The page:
It could be said that a subwoofer is more at home with a home cinema setup than as part of a chain of hifi components, but in my case the subwoofer is part of my main hifi. The fact is, I was a bit disappointed with the bass response from my Tannoy main speakers once I got them home, so I looked into subwoofers and bought this one, and what a great buy it was. Before I even listened to it I was very pleased with the way it looks, in its nice light-coloured beech finish and with its perfectly cubic shape and black grille it looks very good sitting to the left of my left main speaker stand. (You may or may not be aware that the source of very low-frequency sounds cannot be determined by our ears, so it matters little where you put your subwoofer.) Somebody asked me once if it was a heater. It's an active subwoofer, so it contains its own amplifier. It takes input at high or low level, ie, speaker level output or phono output; it mixes left and right, and puts out a unified single channel of bass. I chose to input to the subwoofer at speaker level, from the speaker B outputs on the amplifier, the reason being that, when necessary, I could in effect switch off the subwoofer simply by switching off the B speaker output on the amp. There are various controls on the back panel, the first three of which determine how it sounds: Main output level, in other words, the volume. I'm usually around 30% - 50%, with the amp bass output at flat. If you turn the volume up very much above 50% the coffee table begins to walk across the room and the water in the toilet starts to boil! Crossover point, or rolloff, which determines below what frequency level the subwoofer handles bass. Too high and muffled voices and guitars come through, too low and you only hear the very lowest bass guitar notes. The control needs to be set for personal taste or the type of music being heard. Phase. I have always kept this at zero, but I ca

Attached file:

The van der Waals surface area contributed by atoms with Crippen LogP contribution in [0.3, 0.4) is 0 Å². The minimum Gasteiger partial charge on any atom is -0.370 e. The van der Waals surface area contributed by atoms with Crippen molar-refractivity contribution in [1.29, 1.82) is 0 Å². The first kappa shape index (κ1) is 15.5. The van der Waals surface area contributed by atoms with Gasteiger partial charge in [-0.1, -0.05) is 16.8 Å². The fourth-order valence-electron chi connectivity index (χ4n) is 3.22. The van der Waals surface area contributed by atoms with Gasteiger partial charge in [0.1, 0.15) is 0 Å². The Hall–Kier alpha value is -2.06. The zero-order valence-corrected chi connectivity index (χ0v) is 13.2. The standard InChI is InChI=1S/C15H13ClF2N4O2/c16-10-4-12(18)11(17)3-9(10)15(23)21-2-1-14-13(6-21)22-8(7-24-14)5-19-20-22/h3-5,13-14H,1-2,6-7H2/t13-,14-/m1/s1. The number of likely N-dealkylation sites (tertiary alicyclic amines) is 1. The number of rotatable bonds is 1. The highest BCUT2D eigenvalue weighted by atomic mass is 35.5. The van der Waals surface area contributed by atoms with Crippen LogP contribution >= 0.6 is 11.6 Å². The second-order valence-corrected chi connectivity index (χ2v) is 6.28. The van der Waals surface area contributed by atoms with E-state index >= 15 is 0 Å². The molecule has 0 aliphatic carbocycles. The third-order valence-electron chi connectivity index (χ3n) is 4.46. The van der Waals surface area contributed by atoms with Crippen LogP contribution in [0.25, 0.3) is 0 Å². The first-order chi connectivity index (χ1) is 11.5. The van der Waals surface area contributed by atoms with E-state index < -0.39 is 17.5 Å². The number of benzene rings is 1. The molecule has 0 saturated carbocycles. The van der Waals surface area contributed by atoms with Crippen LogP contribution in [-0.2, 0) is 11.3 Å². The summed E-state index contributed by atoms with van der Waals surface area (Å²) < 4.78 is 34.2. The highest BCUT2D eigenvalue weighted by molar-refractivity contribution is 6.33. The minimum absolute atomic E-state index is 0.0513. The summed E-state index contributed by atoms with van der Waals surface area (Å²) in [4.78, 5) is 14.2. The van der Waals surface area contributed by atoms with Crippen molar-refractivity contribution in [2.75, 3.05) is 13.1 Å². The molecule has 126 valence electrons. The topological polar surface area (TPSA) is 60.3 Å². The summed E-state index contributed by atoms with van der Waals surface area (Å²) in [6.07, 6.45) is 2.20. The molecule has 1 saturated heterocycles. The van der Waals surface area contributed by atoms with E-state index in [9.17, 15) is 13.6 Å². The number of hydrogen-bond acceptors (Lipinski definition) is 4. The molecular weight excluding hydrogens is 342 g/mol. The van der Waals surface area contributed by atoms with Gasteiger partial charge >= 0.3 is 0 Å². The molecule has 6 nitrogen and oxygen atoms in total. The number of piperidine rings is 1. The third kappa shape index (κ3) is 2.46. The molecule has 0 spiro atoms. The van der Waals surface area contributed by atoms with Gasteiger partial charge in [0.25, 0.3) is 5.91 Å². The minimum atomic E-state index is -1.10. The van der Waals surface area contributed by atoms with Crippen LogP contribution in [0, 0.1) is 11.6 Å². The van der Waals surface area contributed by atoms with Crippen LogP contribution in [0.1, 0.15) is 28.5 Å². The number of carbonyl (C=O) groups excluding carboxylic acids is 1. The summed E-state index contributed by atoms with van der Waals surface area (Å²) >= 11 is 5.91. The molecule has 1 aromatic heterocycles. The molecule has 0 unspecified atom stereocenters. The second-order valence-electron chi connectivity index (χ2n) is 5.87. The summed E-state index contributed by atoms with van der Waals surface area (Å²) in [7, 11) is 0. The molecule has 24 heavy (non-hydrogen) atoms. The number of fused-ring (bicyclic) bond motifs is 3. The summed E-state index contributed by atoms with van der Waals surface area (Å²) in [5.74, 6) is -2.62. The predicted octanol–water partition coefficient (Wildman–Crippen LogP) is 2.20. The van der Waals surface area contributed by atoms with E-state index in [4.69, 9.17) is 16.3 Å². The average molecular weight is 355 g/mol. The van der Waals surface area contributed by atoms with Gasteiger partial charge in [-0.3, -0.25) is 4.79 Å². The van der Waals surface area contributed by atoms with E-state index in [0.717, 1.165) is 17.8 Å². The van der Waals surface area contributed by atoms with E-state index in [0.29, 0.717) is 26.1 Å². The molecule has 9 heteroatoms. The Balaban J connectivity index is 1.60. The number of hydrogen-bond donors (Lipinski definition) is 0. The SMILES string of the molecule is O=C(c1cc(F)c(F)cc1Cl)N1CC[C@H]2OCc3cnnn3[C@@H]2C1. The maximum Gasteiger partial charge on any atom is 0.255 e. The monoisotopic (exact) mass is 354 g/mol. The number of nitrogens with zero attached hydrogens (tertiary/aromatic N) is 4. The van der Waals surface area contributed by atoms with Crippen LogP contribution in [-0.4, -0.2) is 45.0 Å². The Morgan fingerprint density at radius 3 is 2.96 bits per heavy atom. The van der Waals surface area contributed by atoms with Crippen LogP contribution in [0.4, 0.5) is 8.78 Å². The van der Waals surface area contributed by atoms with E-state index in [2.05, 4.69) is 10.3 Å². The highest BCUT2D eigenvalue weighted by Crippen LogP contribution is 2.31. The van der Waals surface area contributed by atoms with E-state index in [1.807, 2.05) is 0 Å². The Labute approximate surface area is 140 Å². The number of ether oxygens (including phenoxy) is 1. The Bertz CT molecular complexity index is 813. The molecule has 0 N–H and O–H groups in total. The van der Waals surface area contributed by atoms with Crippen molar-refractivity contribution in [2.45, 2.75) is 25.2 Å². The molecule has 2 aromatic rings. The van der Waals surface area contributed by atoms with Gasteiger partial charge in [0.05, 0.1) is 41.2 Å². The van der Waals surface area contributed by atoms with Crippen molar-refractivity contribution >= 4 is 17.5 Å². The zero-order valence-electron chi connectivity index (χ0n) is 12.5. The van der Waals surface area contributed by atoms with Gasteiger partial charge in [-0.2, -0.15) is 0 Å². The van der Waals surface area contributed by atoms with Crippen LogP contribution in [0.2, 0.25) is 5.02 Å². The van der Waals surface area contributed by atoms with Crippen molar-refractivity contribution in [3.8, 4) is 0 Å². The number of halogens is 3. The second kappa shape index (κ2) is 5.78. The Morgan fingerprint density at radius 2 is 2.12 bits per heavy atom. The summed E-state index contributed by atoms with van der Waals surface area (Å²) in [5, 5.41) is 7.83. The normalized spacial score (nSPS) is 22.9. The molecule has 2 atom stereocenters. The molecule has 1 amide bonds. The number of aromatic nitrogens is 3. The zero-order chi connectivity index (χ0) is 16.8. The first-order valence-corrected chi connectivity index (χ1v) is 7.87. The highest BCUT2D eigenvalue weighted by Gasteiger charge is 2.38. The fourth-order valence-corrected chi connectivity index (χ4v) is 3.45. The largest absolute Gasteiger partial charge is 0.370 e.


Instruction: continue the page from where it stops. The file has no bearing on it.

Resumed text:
n't say that it seems to make any difference whichever way you set it. Auto/on switch. On "auto" the subwoofer will power down its amplifier after a period of receiving no signal; the "on" setting means the amp stays lit up all the time - a must for those who insist an amplifier should never be switched off! Main power switch, unnecessary if you set the above switch to Auto. The subwoofer was a great purchase and gives me the bass I love to hear. I find that I do need to fiddle with its volume and rolloff point when I switch from say folksy singer with guitar to a more poppy guitars and drums genre or to classical. It will take you a little while to learn what to tweak when you switch genres. But certainly, the combination of my Tannoy main speakers and the Mordaunt Short subwoofer provide an admirable speaker experience. Finally, one very important consideration to bear in mind should you decide to go the subwoofer route to increased bass: many subwoofers permit either line level or speaker level input. It is important to remember that if line level is used, then the signal that reaches the subwoofer is flat, and totally unaffected by the amp's bass control setting. This is NOT the case if you feed the subwoofer from speaker level outputs, as I do; if you turn up the bass on the amp you will pump more bass across to the subwoofer, and similarly, turning up the main amp volume will send more bass over. However, the benefit of using high level input from the speaker connection is that as you increase your amp volume, your subwoofer keeps pace, which of course is not the case with line level. Experiment and take your choice.